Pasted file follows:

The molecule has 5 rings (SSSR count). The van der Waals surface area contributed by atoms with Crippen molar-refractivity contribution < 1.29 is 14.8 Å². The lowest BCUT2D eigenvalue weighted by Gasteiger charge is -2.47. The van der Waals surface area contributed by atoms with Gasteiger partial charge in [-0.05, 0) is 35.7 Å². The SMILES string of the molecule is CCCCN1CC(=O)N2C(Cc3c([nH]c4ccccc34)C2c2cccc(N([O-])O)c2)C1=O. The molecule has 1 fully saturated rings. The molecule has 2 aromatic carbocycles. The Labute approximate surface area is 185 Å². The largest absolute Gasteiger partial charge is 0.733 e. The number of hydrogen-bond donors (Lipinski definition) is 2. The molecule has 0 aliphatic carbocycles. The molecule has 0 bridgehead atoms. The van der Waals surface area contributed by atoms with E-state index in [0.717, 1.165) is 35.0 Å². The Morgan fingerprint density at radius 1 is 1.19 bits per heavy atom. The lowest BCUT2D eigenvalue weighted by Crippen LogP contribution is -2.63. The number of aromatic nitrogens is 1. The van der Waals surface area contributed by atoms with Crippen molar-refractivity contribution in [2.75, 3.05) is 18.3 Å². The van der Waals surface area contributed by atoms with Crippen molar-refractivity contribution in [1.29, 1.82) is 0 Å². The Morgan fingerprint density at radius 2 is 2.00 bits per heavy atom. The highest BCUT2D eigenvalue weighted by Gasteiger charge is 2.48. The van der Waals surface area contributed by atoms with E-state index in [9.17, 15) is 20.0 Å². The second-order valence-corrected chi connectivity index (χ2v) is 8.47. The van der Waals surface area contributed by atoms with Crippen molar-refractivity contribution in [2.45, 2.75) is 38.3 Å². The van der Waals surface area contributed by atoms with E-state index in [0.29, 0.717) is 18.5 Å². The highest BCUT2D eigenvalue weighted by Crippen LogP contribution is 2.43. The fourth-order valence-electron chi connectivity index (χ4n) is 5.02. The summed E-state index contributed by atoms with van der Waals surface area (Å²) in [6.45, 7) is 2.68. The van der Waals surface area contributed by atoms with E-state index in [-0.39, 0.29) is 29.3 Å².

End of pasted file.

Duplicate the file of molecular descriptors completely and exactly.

The molecule has 5 rings (SSSR count). The van der Waals surface area contributed by atoms with Crippen molar-refractivity contribution < 1.29 is 14.8 Å². The lowest BCUT2D eigenvalue weighted by Gasteiger charge is -2.47. The van der Waals surface area contributed by atoms with Gasteiger partial charge in [-0.05, 0) is 35.7 Å². The SMILES string of the molecule is CCCCN1CC(=O)N2C(Cc3c([nH]c4ccccc34)C2c2cccc(N([O-])O)c2)C1=O. The molecule has 1 fully saturated rings. The molecule has 2 aromatic carbocycles. The Labute approximate surface area is 185 Å². The largest absolute Gasteiger partial charge is 0.733 e. The number of hydrogen-bond donors (Lipinski definition) is 2. The molecule has 0 aliphatic carbocycles. The molecule has 0 bridgehead atoms. The van der Waals surface area contributed by atoms with E-state index in [0.717, 1.165) is 35.0 Å². The Morgan fingerprint density at radius 1 is 1.19 bits per heavy atom. The lowest BCUT2D eigenvalue weighted by Crippen LogP contribution is -2.63. The number of aromatic nitrogens is 1. The van der Waals surface area contributed by atoms with Crippen molar-refractivity contribution in [2.75, 3.05) is 18.3 Å². The van der Waals surface area contributed by atoms with Crippen molar-refractivity contribution in [1.29, 1.82) is 0 Å². The Morgan fingerprint density at radius 2 is 2.00 bits per heavy atom. The highest BCUT2D eigenvalue weighted by Gasteiger charge is 2.48. The van der Waals surface area contributed by atoms with E-state index in [9.17, 15) is 20.0 Å². The second-order valence-corrected chi connectivity index (χ2v) is 8.47. The van der Waals surface area contributed by atoms with Crippen molar-refractivity contribution in [2.45, 2.75) is 38.3 Å². The van der Waals surface area contributed by atoms with E-state index in [0.29, 0.717) is 18.5 Å². The highest BCUT2D eigenvalue weighted by Crippen LogP contribution is 2.43. The fourth-order valence-electron chi connectivity index (χ4n) is 5.02. The summed E-state index contributed by atoms with van der Waals surface area (Å²) in [6.45, 7) is 2.68. The van der Waals surface area contributed by atoms with E-state index in [-0.39, 0.29) is 29.3 Å².